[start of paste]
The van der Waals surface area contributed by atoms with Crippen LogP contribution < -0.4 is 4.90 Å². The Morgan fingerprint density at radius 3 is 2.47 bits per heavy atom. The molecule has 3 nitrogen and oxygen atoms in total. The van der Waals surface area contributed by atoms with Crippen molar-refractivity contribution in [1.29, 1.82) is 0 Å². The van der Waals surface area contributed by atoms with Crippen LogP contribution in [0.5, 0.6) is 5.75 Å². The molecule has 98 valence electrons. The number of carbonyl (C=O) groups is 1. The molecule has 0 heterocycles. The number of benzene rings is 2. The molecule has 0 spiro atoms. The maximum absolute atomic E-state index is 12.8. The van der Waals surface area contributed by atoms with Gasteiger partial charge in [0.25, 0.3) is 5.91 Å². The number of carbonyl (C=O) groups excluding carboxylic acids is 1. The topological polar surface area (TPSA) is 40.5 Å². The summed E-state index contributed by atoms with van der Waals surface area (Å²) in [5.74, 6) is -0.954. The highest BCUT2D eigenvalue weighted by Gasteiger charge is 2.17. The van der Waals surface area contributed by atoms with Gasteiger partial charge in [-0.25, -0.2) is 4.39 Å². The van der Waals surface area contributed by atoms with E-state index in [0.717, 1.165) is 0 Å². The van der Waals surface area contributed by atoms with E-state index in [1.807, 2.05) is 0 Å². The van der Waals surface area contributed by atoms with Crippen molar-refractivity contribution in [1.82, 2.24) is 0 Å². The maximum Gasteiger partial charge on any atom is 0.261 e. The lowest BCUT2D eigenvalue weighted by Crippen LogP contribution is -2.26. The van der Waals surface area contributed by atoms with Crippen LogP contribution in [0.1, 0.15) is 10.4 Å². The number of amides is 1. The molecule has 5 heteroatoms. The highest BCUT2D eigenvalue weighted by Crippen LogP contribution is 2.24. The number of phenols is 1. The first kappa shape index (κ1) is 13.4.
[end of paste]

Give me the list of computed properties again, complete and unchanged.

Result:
The van der Waals surface area contributed by atoms with Crippen LogP contribution < -0.4 is 4.90 Å². The Morgan fingerprint density at radius 3 is 2.47 bits per heavy atom. The molecule has 3 nitrogen and oxygen atoms in total. The van der Waals surface area contributed by atoms with Crippen molar-refractivity contribution in [1.29, 1.82) is 0 Å². The van der Waals surface area contributed by atoms with Crippen LogP contribution in [0.5, 0.6) is 5.75 Å². The molecule has 98 valence electrons. The number of carbonyl (C=O) groups is 1. The molecule has 0 heterocycles. The number of benzene rings is 2. The molecule has 0 spiro atoms. The maximum absolute atomic E-state index is 12.8. The van der Waals surface area contributed by atoms with Gasteiger partial charge in [0.25, 0.3) is 5.91 Å². The number of carbonyl (C=O) groups excluding carboxylic acids is 1. The topological polar surface area (TPSA) is 40.5 Å². The summed E-state index contributed by atoms with van der Waals surface area (Å²) in [5.74, 6) is -0.954. The highest BCUT2D eigenvalue weighted by Gasteiger charge is 2.17. The van der Waals surface area contributed by atoms with Gasteiger partial charge in [-0.25, -0.2) is 4.39 Å². The van der Waals surface area contributed by atoms with E-state index in [0.717, 1.165) is 0 Å². The van der Waals surface area contributed by atoms with E-state index in [1.807, 2.05) is 0 Å². The van der Waals surface area contributed by atoms with Crippen molar-refractivity contribution in [1.82, 2.24) is 0 Å². The maximum Gasteiger partial charge on any atom is 0.261 e. The lowest BCUT2D eigenvalue weighted by Crippen LogP contribution is -2.26. The van der Waals surface area contributed by atoms with Crippen LogP contribution in [0.1, 0.15) is 10.4 Å². The number of amides is 1. The molecule has 5 heteroatoms. The highest BCUT2D eigenvalue weighted by Crippen LogP contribution is 2.24. The number of phenols is 1. The first kappa shape index (κ1) is 13.4.